Epistemological Disjunctivism and the Conditionality Problem for Externalism

Episteme:1-21 (forthcoming)
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Abstract

Epistemological disjunctivism (ED) has been thought to solve the conditionality problem for epistemic externalism. This problem arises from externalists’ characterization of our epistemic standings as conditional on the obtaining of worldly facts which we lack any reflective access to. ED is meant to avoid the conditionality problem by explicating subjects’ perceptual knowledge in paradigmatic cases of perceptual knowledge via their possession of perceptual reasons that are both factive and reflectively accessible. I argue that ED’s account of reflectively accessible factive perceptual reasons is also prey to the conditionality problem. After that, I submit that Stroud’s influential formulation of the conditionality problem relies on a methodological requirement that is potentially dissociable from ED. So, it is possible to put ED in the service of a more modest anti-skeptical strategy. I close by suggesting that this modest anti-skeptical strategy successfully undercuts the underdetermination-based skeptical paradox. Nevertheless, it does not have substantial advantages over some forms of epistemic externalism.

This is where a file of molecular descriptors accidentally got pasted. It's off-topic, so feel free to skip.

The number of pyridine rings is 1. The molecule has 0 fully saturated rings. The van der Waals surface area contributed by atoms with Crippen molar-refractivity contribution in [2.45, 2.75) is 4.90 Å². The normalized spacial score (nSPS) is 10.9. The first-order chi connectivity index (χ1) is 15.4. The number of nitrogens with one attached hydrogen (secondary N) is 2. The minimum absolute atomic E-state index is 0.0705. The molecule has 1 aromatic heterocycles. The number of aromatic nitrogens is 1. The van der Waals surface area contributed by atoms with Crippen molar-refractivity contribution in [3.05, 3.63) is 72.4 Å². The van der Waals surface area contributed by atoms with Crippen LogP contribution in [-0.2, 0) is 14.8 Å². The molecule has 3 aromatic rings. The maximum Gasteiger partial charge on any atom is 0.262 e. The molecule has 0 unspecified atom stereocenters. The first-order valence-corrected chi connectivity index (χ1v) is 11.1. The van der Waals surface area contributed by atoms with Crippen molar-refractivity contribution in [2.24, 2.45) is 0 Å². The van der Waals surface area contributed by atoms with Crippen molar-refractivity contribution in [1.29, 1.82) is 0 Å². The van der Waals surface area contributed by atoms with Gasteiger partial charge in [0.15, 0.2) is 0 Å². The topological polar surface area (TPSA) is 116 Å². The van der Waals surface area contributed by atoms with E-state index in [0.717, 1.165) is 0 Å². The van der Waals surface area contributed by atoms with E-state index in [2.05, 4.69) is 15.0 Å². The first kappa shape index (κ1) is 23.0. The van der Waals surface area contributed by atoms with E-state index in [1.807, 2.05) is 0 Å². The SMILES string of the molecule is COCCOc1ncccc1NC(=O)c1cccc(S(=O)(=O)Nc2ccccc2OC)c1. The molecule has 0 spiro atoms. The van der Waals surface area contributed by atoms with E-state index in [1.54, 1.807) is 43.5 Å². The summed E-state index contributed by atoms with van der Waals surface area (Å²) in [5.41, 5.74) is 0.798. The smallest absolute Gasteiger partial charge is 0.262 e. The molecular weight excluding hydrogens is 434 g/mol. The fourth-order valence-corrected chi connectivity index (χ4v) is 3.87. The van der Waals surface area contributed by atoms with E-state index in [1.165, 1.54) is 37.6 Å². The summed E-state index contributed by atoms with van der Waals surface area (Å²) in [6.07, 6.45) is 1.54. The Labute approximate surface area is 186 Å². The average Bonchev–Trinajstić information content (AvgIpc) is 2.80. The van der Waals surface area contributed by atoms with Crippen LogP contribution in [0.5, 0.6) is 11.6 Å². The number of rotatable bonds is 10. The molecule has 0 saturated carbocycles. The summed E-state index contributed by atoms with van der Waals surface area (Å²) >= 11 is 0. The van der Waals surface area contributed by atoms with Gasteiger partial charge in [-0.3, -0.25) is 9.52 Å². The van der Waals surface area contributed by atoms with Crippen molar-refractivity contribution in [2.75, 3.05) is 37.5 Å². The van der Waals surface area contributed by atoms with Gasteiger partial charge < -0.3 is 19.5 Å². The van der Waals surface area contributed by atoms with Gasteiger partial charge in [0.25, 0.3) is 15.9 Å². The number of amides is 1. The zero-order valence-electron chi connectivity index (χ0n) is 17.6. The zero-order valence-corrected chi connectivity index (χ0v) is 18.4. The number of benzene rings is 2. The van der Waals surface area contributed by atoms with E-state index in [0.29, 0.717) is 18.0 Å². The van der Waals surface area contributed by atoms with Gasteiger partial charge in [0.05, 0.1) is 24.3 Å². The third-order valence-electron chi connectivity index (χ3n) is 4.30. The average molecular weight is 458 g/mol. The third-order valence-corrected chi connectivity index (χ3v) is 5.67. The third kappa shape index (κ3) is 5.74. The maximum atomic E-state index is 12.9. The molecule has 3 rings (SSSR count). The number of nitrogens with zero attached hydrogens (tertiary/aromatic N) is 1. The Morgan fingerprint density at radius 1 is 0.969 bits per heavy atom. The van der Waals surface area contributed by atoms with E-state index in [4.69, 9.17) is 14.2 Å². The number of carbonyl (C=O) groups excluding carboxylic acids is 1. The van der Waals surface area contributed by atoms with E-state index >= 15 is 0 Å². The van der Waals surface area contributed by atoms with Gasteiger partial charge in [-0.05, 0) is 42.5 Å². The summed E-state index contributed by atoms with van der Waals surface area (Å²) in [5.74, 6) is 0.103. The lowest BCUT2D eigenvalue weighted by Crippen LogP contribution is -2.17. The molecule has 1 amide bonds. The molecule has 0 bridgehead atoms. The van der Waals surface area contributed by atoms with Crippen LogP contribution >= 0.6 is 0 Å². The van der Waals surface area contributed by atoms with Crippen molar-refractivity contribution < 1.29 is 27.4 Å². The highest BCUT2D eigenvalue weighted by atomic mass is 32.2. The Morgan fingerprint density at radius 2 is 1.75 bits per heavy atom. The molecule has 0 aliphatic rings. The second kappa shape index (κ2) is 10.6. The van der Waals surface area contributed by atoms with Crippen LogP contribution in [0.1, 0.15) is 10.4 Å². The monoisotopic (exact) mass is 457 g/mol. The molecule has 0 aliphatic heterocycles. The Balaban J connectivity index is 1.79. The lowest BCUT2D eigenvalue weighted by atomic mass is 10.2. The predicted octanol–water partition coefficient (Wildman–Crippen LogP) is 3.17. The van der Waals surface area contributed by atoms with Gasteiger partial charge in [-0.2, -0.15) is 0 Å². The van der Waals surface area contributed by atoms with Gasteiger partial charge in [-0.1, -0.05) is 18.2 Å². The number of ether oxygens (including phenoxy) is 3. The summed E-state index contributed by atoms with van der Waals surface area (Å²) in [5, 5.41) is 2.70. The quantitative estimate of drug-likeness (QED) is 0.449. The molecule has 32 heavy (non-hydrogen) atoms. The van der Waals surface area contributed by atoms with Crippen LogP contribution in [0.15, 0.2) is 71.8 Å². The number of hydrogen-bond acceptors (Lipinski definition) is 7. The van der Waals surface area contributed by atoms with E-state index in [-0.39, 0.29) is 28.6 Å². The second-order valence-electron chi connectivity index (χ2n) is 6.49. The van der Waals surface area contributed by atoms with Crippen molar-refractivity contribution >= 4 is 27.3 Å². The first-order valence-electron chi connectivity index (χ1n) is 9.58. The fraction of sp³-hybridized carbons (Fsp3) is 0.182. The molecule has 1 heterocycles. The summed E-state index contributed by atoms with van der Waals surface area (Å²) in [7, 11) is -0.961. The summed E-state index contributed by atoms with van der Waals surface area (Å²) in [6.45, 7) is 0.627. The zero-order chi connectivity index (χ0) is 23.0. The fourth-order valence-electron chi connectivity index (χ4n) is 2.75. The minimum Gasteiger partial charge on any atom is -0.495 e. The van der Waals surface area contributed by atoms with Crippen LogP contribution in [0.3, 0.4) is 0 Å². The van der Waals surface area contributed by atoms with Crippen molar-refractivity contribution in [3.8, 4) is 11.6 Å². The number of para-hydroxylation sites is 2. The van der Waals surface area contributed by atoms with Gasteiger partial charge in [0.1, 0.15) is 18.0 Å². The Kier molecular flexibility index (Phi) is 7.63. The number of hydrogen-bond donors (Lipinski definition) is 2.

Author's Profile

Santiago Echeverri
National Autonomous University of Mexico

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